‘Commercial awareness’ is one of the most prized qualities that law firms look for in prospective lawyers. A particular theme that continued to crop up in interviews and assessments for me were the issues that a new business faces at its inception. I had experienced these first-hand, in helping my friend set up a new app.

‘How do I protect the idea for my app?’ ‘how do I raise finance for it?’ ‘What legal issues do I face?’ These were some of a barrage of questions my friend asked me when he decided he was setting up a new business. The business was based on a new app that would facilitate the buying and selling of second hand event tickets. Aware that I studied law, he had sought out my help.

I had no idea just how useful this experience would become when applying for training contracts.

What issues did we face?

My friend had done his market research – there was a consumer need for this app – people were still having to buy and sell their tickets in person. Assuming the app could make money, and had the potential for growth to generate future profits, the first issue we faced was physically creating the app.

As we both lacked any coding skills whatsoever, one option was to approach professional developers and negotiate a price with them. I suggested engaging a computer science student with experience in building apps (which I thought would be cheaper). As it turned out, we were quoted £24,000 to make the app.

This led us onto the next issue – how would we get funding? (A year later I was asked this exact question in an interview.)

We knew banks would be reluctant to lend to students (although we thought we had a convincing business plan) and we couldn’t offer any collateral for a loan. We did apply for some government and private grant schemes, but the most promising source of funding came from venture capitalists. My friend pitched the idea to investors, and they agreed to invest (for a 20 per cent equity stake) if we could prove that people would use the app.

But presuming we could get this funding, we had to ensure that these app developers wouldn’t just go off and build the app for themselves. This is where intellectual property came in – copyright law only protects the expression of an idea, not the idea itself, so we had to create our app ASAP. To make it even more complicated, we had to deal with copyright up front with the developers, or risk them owning the intellectual property of the app. We also applied for a registered trade mark for the app’s name. This was reassuring when we later found out that someone else at the university was trying to develop an almost identical app.

One thing I could do was draft a basic non-disclosure agreement for the developers we had shared our idea with. It was the first time I had applied my understanding of contract law in real life. Truth be told, I had no idea if my agreement would ever be enforceable in court, but the developers didn’t know that.

How would the business be structured? This was an issue my law degree had not touched on. There would be important liability and tax consequences from this choice. Fortunately, my friend was aware of the benefits of establishing a limited company over a sole proprietorship (legally separating the liability of the business from personal assets).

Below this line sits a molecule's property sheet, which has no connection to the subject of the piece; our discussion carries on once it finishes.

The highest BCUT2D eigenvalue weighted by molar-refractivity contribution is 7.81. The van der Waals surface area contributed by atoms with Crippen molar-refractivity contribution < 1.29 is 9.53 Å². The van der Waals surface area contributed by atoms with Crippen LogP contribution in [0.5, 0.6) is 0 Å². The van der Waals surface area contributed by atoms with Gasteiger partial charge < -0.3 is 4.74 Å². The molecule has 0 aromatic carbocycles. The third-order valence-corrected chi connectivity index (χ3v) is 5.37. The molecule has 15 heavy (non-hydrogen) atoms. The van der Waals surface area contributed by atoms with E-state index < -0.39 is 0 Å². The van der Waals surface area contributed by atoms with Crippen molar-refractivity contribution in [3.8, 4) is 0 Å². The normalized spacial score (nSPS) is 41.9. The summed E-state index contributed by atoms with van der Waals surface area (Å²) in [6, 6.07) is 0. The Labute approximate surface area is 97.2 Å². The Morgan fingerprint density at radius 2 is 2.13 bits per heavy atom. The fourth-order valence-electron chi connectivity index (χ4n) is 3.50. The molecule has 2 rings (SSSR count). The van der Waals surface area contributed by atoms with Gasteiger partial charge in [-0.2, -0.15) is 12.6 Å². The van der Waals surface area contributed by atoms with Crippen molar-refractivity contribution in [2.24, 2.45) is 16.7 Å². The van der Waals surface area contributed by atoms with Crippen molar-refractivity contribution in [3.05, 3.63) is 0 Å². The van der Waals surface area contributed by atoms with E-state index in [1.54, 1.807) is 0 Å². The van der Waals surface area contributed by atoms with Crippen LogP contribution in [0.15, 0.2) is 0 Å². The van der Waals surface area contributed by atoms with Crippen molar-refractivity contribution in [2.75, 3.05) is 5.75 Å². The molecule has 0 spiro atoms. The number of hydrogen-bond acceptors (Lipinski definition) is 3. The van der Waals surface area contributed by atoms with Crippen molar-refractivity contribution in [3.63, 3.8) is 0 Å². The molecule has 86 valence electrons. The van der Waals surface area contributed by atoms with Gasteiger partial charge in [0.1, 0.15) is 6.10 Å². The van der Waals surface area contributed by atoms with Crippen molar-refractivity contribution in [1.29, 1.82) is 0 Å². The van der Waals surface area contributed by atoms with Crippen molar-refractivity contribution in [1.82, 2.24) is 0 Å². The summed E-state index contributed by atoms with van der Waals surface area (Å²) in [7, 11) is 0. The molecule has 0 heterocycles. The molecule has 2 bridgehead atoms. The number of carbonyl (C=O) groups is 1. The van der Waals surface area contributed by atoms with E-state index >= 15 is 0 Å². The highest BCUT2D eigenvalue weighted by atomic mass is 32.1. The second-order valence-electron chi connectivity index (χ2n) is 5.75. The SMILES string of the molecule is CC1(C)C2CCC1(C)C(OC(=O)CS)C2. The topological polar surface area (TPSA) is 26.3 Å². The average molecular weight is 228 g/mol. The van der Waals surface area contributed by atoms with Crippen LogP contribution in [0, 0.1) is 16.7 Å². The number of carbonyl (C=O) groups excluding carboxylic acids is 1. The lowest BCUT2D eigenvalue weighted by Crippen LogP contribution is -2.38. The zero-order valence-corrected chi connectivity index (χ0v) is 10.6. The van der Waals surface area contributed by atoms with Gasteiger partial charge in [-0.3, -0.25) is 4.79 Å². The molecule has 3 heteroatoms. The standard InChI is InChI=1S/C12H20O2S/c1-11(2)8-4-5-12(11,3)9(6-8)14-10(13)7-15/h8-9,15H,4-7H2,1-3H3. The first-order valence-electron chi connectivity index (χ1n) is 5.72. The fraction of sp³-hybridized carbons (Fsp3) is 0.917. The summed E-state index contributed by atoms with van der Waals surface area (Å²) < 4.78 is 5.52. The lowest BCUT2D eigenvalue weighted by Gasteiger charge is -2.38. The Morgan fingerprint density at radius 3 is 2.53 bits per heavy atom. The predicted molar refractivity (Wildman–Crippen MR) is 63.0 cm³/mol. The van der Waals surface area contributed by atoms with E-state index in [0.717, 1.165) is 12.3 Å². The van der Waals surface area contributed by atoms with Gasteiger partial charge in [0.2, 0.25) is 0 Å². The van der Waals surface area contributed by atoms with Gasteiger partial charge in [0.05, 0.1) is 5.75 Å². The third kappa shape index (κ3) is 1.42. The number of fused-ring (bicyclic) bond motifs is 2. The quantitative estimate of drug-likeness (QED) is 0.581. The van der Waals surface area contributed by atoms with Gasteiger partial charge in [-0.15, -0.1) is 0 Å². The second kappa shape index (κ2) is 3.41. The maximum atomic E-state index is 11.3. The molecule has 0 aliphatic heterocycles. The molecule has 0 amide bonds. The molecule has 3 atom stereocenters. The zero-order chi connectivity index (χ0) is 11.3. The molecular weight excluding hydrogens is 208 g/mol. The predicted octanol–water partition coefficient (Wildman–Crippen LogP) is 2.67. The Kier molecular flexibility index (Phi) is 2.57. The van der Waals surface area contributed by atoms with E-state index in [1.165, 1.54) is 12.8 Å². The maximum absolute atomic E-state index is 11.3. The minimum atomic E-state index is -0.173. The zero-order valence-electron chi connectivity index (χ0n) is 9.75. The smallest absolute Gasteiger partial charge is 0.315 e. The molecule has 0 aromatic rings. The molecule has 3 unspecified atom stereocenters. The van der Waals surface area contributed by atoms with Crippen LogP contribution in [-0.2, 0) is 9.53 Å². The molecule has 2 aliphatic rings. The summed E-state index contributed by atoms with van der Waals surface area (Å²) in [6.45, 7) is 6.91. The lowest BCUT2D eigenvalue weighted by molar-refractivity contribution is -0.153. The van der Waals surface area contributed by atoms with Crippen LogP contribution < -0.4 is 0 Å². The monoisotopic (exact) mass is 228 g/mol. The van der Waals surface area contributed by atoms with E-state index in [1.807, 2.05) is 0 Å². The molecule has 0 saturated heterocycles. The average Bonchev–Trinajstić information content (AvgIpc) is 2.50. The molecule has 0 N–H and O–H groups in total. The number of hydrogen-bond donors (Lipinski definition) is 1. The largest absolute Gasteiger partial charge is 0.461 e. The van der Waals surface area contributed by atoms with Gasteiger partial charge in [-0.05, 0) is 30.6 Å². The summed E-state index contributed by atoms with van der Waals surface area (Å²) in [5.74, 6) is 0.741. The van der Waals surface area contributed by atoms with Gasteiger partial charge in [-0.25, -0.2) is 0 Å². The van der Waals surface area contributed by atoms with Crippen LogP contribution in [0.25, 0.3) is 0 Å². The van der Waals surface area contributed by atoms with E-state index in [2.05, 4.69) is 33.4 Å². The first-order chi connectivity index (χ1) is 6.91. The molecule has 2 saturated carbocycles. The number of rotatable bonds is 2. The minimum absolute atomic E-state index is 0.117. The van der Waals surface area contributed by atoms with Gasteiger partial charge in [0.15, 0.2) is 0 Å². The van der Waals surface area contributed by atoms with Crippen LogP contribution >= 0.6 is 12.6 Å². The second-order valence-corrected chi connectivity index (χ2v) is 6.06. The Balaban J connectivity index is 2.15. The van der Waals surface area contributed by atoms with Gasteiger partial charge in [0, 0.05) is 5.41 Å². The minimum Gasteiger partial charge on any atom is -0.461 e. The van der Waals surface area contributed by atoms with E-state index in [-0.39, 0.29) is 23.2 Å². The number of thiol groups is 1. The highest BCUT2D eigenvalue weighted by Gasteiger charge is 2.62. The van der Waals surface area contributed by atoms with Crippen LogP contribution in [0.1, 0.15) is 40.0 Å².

Another big issue was privacy – I had seen in the news that the European Commission had been imposing tough privacy requirements on Whatsapp and Facebook Messenger. We would clearly need a privacy policy – we would be storing people’s bank details, as well as their names, emails and locations.

I spoke to students who had set up their own apps, and it turned out that we also needed an EULA (end user licence agreement) which I had never heard of. But it isn’t technical legal knowledge that you need to show in an interview– you don’t need to know every licence in the world, you just need to be aware that these issues exist.

Not knowing all the answers

There were clearly a lot of issues to deal with, and this was before we had even made the app. Successful start-ups may go on to conduct an initial public offering or be taken over by a larger company, which is where commercial lawyers really get their teeth stuck in.

Getting stuck in to this brand-new start-up was a great talking point at interview for me and really helped to build my commercial acumen, far more than reading the business press. I would encourage any prospective commercial lawyers to get involved in their university entrepreneurs society or help to start a business.

Of course, I only knew the answers to a handful of the questions my friend asked and had no experience in setting up a business. A large commercial business such as a hotel would need to consider a whole host of more complex issues such as tax, cash flow, licensing, employee contracts, and insurance. You would require extensive expertise and collaboration from various legal departments and external experts. You wouldn’t know all of the answers. But I think that’s one of the things that makes commercial law so exciting.

Fraser Collingham is a Law with Australian Law graduate from the University of Nottingham. He is due to start a training contract in September 2019.